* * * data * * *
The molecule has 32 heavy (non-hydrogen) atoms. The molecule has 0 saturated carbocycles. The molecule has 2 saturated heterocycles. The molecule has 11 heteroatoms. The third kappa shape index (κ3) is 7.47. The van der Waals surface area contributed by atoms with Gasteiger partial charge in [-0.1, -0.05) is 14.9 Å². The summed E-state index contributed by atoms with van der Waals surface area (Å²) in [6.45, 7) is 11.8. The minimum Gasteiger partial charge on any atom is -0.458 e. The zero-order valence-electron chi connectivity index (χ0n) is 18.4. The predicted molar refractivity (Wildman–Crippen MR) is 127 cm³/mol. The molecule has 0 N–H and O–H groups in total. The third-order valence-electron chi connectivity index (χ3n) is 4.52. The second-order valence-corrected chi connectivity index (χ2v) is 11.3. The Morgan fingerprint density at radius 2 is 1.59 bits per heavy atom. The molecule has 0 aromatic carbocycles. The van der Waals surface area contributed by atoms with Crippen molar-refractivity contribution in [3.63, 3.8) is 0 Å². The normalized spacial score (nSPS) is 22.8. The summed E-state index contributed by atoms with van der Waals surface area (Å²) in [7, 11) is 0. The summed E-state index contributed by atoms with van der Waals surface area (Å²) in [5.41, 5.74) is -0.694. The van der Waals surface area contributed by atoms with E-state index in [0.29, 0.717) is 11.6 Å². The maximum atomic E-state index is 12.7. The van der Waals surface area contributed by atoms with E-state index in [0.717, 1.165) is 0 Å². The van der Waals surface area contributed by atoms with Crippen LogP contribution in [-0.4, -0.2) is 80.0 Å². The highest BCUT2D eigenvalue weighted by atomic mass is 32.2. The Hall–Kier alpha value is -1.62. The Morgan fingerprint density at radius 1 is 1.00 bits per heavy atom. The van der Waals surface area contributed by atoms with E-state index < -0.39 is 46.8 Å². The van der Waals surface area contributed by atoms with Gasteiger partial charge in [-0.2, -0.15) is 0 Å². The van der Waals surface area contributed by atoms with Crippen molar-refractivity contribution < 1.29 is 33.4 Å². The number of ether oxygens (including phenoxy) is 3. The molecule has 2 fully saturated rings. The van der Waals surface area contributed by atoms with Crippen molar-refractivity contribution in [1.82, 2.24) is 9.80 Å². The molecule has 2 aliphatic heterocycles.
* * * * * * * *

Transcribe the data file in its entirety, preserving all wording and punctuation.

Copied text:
The molecule has 32 heavy (non-hydrogen) atoms. The molecule has 0 saturated carbocycles. The molecule has 2 saturated heterocycles. The molecule has 11 heteroatoms. The third kappa shape index (κ3) is 7.47. The van der Waals surface area contributed by atoms with Gasteiger partial charge in [-0.1, -0.05) is 14.9 Å². The summed E-state index contributed by atoms with van der Waals surface area (Å²) in [6.45, 7) is 11.8. The minimum Gasteiger partial charge on any atom is -0.458 e. The zero-order valence-electron chi connectivity index (χ0n) is 18.4. The predicted molar refractivity (Wildman–Crippen MR) is 127 cm³/mol. The molecule has 0 N–H and O–H groups in total. The third-order valence-electron chi connectivity index (χ3n) is 4.52. The second-order valence-corrected chi connectivity index (χ2v) is 11.3. The Morgan fingerprint density at radius 2 is 1.59 bits per heavy atom. The molecule has 0 aromatic carbocycles. The van der Waals surface area contributed by atoms with Crippen molar-refractivity contribution in [3.63, 3.8) is 0 Å². The normalized spacial score (nSPS) is 22.8. The summed E-state index contributed by atoms with van der Waals surface area (Å²) in [7, 11) is 0. The summed E-state index contributed by atoms with van der Waals surface area (Å²) in [5.41, 5.74) is -0.694. The van der Waals surface area contributed by atoms with E-state index in [0.29, 0.717) is 11.6 Å². The maximum atomic E-state index is 12.7. The van der Waals surface area contributed by atoms with E-state index in [0.717, 1.165) is 0 Å². The van der Waals surface area contributed by atoms with Crippen LogP contribution in [-0.4, -0.2) is 80.0 Å². The highest BCUT2D eigenvalue weighted by atomic mass is 32.2. The Hall–Kier alpha value is -1.62. The Morgan fingerprint density at radius 1 is 1.00 bits per heavy atom. The van der Waals surface area contributed by atoms with E-state index < -0.39 is 46.8 Å². The van der Waals surface area contributed by atoms with Gasteiger partial charge in [-0.2, -0.15) is 0 Å². The van der Waals surface area contributed by atoms with Crippen molar-refractivity contribution < 1.29 is 33.4 Å². The number of ether oxygens (including phenoxy) is 3. The molecule has 2 fully saturated rings. The van der Waals surface area contributed by atoms with Crippen molar-refractivity contribution in [1.82, 2.24) is 9.80 Å². The molecule has 2 aliphatic heterocycles.